The Weihnachtsgurke, or Christmas pickle, is a tradition in which a glass ornament shaped like a dill pickle is the last to be hung on the tree on Christmas Eve. It’s hidden among the branches and the next morning the child who finds it is said to receive good luck for the coming year – and most usually get an extra gift, too.
While touted as a German tradition, it turns out that many Germans have never even heard of it. A poll last year found that of the more than 2,000 Germans questioned about the practice, more than 90 percent had never heard of it. It appears to be an American Midwestern phenomenon, though the German roots could make sense – more than 22 percent of the region’s present-day residents claim Germanic heritage.
The various origin stories of this custom are as strange as the practice itself. There’s the odd tale of St. Nicholas, the saint most closely associated with Santa Claus, bringing three boys back to life after they were murdered by an evil innkeeper and thrown into a pickling barrel.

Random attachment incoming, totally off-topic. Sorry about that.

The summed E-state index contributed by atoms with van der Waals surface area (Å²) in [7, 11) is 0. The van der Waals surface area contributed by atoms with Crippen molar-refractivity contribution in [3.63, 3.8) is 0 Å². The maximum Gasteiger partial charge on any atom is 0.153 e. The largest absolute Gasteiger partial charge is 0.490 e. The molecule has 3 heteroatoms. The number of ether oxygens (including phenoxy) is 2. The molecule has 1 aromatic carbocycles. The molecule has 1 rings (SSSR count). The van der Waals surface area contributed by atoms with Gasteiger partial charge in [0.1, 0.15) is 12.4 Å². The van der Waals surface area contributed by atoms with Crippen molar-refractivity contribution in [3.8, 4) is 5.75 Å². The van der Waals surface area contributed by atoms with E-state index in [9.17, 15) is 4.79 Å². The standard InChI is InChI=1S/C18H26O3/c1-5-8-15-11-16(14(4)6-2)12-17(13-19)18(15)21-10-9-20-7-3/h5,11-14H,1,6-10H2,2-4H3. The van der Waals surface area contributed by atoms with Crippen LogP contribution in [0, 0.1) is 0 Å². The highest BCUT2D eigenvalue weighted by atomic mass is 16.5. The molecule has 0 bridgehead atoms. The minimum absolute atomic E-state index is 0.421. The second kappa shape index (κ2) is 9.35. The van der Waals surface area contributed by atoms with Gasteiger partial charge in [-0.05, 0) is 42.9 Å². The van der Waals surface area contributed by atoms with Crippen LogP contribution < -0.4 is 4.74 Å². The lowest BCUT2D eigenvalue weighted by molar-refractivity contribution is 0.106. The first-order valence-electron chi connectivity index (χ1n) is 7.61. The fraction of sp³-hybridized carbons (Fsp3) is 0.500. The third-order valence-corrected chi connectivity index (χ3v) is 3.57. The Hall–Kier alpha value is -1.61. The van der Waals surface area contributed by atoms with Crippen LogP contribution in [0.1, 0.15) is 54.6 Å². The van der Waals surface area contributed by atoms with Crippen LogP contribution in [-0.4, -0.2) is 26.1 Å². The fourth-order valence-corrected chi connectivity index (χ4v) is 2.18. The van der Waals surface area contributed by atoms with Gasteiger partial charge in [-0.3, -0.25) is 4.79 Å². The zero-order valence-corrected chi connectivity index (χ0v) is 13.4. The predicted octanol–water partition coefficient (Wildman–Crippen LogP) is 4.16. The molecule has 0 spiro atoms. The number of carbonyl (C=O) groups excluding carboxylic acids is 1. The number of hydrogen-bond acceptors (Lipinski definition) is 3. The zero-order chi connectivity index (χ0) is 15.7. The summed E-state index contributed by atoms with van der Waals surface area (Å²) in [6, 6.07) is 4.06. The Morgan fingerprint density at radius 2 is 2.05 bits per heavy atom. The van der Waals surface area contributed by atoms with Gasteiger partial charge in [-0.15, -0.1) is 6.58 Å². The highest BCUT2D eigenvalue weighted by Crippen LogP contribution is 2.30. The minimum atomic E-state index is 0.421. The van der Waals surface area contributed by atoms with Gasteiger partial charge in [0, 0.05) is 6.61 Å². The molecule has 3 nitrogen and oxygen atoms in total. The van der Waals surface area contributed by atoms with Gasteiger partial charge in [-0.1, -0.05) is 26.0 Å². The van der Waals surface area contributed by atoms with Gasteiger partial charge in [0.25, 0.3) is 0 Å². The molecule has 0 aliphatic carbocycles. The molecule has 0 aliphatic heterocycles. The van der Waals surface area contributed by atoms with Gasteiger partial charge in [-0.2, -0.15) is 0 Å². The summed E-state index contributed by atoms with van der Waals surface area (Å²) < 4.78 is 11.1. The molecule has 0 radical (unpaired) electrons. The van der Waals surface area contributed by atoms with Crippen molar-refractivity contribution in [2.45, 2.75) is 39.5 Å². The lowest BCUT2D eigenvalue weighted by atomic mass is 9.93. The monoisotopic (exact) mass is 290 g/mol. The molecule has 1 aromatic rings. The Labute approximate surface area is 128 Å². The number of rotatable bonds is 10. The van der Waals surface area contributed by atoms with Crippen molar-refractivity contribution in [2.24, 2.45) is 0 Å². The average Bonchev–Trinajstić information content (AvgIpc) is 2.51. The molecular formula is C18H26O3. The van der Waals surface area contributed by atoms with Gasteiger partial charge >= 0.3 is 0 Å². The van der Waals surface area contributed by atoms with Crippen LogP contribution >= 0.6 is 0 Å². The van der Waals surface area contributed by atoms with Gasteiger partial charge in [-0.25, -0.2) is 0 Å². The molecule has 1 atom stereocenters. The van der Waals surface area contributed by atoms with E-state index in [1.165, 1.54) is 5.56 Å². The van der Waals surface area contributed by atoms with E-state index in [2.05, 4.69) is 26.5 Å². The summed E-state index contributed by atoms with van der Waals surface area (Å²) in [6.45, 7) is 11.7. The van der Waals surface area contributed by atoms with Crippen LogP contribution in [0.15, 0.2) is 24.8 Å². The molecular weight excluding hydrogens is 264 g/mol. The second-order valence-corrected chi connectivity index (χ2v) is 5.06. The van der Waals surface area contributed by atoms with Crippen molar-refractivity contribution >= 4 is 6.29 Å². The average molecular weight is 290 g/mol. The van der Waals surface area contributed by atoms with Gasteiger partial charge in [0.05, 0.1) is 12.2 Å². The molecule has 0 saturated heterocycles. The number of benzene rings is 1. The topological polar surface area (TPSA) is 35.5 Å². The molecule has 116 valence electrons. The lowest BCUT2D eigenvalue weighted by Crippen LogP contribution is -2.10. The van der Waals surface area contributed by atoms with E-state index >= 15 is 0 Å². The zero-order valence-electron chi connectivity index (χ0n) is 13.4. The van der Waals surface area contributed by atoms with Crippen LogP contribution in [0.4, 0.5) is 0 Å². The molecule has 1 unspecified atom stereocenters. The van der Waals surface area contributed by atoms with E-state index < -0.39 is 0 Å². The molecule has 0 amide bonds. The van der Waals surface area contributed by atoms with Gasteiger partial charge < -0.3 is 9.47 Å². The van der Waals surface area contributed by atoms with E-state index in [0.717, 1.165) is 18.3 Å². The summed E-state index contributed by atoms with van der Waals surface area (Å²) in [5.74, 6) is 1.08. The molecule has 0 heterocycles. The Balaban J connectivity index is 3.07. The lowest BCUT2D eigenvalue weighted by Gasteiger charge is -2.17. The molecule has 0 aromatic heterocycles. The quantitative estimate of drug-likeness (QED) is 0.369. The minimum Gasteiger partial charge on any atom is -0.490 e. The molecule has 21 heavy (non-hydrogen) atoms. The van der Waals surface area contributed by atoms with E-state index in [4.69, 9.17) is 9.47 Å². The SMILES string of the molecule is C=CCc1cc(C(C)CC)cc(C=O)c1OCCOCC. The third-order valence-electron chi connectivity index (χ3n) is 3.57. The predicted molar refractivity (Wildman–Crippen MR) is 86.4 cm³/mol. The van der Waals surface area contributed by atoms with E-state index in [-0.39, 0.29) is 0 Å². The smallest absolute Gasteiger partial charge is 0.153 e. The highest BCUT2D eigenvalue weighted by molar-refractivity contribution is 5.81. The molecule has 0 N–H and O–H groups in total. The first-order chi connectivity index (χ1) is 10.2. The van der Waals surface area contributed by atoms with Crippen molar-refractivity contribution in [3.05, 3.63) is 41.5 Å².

Another version tells of a German-born Union Army soldier named John Lower who was taken prisoner in 1864 and housed at the infamous Andersonville prisoner-of-war camp in Georgia. As he lay dying from starvation and disease on Christmas Eve, he begged a Confederate guard for a pickle to eat as his last meal. The guard took pity on him and the pickle miraculously gave Lower the strength to survive through the end of the war in April 1865. After returning to his home in Pennsylvania, Lower commemorated the miracle of the pickle by placing a pickle-shaped ornament on his Christmas tree every year.
Perhaps the most likely version involves the F.W. Woolworth company. The original “five and dime,” and forerunner of today’s giant chain stores, Woolworth introduced mass marketing and merchandising to the U.S. The company began importing glass Christmas ornaments from Germany in the 1880s, including ornaments shaped like various fruits and vegetables. So maybe this odd tradition is just the result of good marketing. Search #christmaspickle on Instagram for some real world examples.